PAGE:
Its a funny thing when you have no debts to pay, no favours outstanding and no change due; you’re subject to nothing but that which makes you content, that which brings you happiness and real enjoyment, not the kind that people so often mistake for the real thing these days. There is some virtue in being selfish, not selfish as in greedy, nor as in spiteful. But to be selfish in the sense that nothing dictates your actions and thoughts but yourself. Individualistic would be a more apt word. Think, when you meet another who is selfless in that they give and always bend to other’s convienences and leave nothing of them self but a willow waving with the next breeze, what impact had that on you? Does it teach you, does it give you cause to think deeper and understand? No. Those people you meet who have such an impact on you are as boulders in a stream. Standing on what they know to be solid ground. Sure in their convictions and drawing strength from this. These change the course of wispy winds and wandering currents. They will only be moved after encountering a force equal in its conviction and even then only after contemplation of the newly encountered.
Something had been throwing me off for the majority of this semester abroad. And I have had trouble identifying it. It was the one subtle, yet omnipresent difference between here and Melbourne. I believe I’ve come to understand it now. Australia was adventure, it was a disruption of the norm and entirely outside of my experiences to date. And such an environment was my expectation this time around. Despite the much more relaxed lead up to this round, the expectation was that the feeling would be similar to before. Nope. Not a chance. It is simply life. And that itself is so disconcerting. I’m in London, across the Atlantic from my family and home, somewhere I’ve never been before, and none of it seems out of place. It does not feel a monumental undertaking, rather another chapter in my life.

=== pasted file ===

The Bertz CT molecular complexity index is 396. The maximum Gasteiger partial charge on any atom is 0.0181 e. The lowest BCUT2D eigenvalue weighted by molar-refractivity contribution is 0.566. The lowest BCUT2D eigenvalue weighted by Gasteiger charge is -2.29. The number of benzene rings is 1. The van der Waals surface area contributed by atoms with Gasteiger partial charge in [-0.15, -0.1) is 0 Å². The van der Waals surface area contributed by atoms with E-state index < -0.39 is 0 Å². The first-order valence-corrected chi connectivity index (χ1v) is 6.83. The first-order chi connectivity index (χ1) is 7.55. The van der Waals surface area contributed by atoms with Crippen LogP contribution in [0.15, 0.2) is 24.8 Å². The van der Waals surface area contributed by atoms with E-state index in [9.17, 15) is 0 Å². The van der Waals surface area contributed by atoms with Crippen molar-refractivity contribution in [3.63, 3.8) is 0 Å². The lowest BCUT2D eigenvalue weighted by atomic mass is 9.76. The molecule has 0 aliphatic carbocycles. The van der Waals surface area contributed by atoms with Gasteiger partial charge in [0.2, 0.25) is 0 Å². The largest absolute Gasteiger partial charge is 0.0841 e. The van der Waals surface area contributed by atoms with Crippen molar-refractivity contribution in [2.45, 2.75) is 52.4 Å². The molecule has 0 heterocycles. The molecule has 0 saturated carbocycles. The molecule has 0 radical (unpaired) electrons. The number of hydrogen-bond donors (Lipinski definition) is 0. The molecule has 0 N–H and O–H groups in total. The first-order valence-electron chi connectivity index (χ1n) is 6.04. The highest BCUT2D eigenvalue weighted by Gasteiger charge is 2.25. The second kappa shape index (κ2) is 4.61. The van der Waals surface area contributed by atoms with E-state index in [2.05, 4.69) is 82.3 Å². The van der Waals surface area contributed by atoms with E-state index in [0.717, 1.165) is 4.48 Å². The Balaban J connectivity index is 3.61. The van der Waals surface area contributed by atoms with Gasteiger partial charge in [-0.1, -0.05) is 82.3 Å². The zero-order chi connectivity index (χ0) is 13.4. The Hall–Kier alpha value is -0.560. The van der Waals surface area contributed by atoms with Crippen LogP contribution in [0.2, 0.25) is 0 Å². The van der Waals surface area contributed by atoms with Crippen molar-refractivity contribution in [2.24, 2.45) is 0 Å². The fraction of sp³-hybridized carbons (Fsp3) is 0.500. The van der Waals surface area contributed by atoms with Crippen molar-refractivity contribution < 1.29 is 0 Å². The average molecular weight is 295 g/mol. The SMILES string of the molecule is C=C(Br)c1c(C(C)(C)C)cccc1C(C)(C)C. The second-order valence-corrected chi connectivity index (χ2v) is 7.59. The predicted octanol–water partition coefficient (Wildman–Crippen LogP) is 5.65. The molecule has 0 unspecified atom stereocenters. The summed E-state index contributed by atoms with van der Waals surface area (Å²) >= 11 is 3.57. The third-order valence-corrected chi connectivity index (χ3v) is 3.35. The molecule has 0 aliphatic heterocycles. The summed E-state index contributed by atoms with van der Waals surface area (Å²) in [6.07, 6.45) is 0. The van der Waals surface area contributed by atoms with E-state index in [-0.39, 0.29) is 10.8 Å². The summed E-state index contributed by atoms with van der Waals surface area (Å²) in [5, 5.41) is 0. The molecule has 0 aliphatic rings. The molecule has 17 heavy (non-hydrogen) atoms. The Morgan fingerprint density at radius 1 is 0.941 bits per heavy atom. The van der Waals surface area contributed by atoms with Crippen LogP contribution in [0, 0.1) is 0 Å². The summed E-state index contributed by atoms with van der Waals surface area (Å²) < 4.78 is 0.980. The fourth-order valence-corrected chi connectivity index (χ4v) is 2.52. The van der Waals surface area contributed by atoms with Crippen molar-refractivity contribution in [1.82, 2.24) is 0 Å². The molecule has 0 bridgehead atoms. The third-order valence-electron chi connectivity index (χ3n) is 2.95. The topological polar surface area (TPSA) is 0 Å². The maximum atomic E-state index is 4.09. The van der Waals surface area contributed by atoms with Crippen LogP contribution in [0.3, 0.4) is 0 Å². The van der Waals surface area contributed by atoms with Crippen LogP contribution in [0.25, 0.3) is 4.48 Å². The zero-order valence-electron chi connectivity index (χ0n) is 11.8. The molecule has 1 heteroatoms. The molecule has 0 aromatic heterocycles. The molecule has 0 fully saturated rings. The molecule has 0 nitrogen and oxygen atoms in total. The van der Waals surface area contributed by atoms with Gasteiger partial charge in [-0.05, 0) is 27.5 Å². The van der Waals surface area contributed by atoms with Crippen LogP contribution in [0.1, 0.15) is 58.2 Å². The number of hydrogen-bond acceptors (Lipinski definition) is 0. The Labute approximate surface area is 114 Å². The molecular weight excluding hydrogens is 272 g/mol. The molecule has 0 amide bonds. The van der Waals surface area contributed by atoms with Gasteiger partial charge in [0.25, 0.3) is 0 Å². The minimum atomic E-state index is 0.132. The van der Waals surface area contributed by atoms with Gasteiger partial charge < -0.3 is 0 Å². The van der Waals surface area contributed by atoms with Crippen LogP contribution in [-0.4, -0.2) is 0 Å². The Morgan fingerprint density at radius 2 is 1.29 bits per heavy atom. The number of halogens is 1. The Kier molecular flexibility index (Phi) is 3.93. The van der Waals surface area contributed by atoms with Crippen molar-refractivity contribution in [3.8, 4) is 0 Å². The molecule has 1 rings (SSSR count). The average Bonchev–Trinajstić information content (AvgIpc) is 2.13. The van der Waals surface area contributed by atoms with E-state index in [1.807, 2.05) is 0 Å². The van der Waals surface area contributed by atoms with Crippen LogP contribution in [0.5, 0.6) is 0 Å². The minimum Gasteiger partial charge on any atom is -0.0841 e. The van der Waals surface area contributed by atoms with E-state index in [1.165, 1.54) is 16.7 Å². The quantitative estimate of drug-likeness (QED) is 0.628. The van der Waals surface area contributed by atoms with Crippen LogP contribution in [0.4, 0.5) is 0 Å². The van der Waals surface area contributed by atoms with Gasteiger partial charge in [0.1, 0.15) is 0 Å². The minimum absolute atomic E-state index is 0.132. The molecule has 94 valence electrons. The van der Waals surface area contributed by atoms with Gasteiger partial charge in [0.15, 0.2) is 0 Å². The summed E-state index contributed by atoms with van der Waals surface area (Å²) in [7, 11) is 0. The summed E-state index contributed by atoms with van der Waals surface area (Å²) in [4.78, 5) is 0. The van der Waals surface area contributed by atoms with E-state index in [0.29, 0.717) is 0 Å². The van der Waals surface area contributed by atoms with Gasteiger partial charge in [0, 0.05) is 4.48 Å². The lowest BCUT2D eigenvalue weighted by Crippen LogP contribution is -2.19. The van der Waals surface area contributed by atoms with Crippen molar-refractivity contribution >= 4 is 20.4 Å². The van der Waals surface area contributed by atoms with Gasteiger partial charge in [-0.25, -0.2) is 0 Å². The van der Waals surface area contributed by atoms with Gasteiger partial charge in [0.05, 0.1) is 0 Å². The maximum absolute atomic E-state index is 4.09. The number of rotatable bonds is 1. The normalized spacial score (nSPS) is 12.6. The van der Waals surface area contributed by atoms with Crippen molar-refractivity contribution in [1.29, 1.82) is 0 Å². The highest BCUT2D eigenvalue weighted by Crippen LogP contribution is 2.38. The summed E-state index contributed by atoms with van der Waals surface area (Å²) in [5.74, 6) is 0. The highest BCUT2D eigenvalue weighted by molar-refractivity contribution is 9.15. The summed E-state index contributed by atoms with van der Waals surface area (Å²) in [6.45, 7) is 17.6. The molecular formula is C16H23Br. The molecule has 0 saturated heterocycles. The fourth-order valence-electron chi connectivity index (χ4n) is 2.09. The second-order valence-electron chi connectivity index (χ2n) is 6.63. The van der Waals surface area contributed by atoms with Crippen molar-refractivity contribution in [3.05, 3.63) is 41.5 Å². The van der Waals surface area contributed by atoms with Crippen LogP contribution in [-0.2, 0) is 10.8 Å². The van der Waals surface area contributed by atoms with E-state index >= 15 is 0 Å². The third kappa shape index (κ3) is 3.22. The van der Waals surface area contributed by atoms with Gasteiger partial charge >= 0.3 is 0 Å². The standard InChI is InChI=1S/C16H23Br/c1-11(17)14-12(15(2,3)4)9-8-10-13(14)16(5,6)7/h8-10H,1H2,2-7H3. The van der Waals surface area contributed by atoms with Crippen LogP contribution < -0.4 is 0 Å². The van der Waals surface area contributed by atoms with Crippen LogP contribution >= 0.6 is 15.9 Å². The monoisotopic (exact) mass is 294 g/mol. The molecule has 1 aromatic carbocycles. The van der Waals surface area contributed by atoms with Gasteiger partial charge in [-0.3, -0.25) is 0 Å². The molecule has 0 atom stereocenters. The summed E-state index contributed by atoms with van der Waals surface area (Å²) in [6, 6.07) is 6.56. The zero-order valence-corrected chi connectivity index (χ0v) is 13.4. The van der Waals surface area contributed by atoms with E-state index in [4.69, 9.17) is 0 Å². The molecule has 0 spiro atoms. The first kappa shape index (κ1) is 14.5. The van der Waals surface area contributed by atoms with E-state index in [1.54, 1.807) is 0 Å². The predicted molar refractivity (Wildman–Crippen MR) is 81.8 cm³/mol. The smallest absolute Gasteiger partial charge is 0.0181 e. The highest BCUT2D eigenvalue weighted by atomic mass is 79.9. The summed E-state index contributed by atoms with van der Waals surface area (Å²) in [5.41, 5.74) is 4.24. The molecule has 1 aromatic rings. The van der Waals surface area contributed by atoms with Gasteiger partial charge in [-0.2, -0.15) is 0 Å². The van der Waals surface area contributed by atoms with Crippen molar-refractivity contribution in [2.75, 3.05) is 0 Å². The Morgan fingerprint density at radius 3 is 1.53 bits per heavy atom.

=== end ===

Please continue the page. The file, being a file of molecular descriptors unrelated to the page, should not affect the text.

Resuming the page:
It then becomes extraordinary that this has become ordinary.
Self sufficiency, an understanding of the values and pillars you build yourself upon. These are the things that are learned, some of the most important tools to take along in life. To maintain the body and feed the mind, push the spirit and expand the soul. This is being abroad, this is life.
Life is spending the weekend in Wales out on the Pembrokeshire coast, in kayaking and hiking and coasteering, swimming along the coast in the ruins of an old quarry, leaping from thirty feet high to the freezing water below, being carried and rocked by the current, scrambling over jagged slate. And laughing, with vivacious joy, because suddenly there you are, out on a promontory reaching into the Irish Sea, with the wind ripping at you, then swelling around you with your refusal to budge, accepting that you belong here, the waves surging forth to grasp you from a hundred feet below, before accepting their inability to scale the heights you have, the calls of the gulls crying to above the wind and waves, with the same joy that courses in your laughter. And no one else even seems to realise what it is to be here, upon this one piece of the Earth, to be so alive and to join your voice to the wind and waves out over the vast grey horizon. For some reason, they walk by, and you are alone in this liberating moment. It is wondrous, it is true, and it is life.